Where the locals are stakeholders, good things happen. For example, in the midst of the horrors of the Rwandan genocide, the locals protected "their" mountain gorillas.
goatboy smellz

climber
लघिमा
Sep 16, 2014 - 10:15am PT
WBraun

Has he provided an alternative source of living survival to those locals whom he has removed their means of living?

Nothing is mentioned in this article.
Just another white guy running indigenous people off land they have used for generations.

While I admire his goals, the way he is ignoring the locals concerns looks very callous.
wbw

Trad climber
'cross the great divide
Sep 16, 2014 - 10:42am PT
There's an inherent conflict of interest when a rich guy tries to impose a vision of the world that forces those struggling to make a living to sacrifice. . . even if I agree with what Mr. Tompkins would like to accomplish.

Chouinard and Gore have the same conflict of interest. That they can completely insulate themselves from the sacrifice they would have others make just doesn't lend credibility to their cause.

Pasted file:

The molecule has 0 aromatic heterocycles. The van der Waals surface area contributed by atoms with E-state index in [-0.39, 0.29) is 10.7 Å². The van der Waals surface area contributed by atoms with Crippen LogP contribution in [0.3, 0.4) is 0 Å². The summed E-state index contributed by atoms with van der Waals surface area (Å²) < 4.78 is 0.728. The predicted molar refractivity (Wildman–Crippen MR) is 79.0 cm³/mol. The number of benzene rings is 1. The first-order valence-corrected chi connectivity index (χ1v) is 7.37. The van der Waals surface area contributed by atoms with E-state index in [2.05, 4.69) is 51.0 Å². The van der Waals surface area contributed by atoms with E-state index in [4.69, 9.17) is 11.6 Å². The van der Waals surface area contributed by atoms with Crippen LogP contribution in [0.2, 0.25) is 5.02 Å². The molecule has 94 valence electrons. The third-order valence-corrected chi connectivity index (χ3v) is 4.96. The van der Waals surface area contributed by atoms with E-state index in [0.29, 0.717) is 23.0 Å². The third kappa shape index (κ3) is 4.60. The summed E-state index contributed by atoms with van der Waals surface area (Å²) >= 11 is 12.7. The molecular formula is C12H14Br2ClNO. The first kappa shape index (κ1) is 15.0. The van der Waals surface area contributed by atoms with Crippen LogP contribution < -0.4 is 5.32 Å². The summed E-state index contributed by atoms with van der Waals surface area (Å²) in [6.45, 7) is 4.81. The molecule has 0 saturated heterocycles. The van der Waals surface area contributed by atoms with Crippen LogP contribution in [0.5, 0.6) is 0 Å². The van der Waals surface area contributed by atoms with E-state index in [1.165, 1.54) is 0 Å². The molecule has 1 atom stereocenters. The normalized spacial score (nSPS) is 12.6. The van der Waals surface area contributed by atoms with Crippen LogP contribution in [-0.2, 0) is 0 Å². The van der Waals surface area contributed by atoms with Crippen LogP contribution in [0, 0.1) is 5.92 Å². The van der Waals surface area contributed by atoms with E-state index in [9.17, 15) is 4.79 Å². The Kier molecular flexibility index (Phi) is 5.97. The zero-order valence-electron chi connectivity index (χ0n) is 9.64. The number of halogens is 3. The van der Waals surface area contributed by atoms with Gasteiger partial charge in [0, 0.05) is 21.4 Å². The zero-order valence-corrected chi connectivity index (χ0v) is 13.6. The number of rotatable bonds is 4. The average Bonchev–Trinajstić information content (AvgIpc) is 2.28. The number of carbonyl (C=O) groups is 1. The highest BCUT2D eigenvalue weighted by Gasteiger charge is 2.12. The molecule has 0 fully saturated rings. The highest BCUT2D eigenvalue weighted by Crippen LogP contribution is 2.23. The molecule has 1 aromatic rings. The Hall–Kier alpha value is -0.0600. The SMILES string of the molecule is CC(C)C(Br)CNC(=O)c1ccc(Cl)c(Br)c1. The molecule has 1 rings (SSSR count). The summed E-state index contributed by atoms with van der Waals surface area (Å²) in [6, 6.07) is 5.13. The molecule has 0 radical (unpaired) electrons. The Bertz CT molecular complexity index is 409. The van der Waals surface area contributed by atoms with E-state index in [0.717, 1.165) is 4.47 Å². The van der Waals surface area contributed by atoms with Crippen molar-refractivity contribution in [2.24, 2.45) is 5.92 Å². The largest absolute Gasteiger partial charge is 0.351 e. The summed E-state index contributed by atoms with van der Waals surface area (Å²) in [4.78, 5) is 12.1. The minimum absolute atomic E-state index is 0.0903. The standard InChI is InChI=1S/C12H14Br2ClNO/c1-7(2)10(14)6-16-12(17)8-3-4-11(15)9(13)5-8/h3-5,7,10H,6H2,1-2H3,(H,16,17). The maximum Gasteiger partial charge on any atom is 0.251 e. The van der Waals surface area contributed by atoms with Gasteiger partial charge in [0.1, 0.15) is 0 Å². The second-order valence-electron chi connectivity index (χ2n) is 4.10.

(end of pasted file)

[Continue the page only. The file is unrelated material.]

Peter Haan

Trad climber
Santa Cruz, CA
Topic Author's Reply - Sep 16, 2014 - 10:48am PT
Well said, WBW.
Jon Beck

Trad climber
Oceanside
Sep 16, 2014 - 10:57am PT
Hippie with a load of money can make a difference. I applaud his efforts, however I wonder how sustainable his work is. I hope he builds a big enough structure to carry his work on after he is gone. Visionary people like him are not always the best people to carry the torch forward. Sometimes you need the evil CEO's touch.
crunch

Social climber
CO
Sep 16, 2014 - 10:58am PT
WBraun

Has he provided an alternative source of living survival to those locals whom he has removed their means of living?

Nothing is mentioned in this article.
Just another white guy running indigenous people off land they have used for generations.

While I admire his goals, the way he is ignoring the locals concerns looks very callous.

The article does read that way. But it could be a case of a lazy writer badmouthing the subject of their piece and generating controversy. Jay Wilson, in his book about climbers, did a similar assassination job on Tompkins a few years ago, making the same claims of arrogance. Some background google searching showed Wilson's complaints to be unfounded, blown out of proportion, cherry-picked. The protests, then, were funded by wealthy industrial interests and the locals were mostly OK with what Tompkins was doing.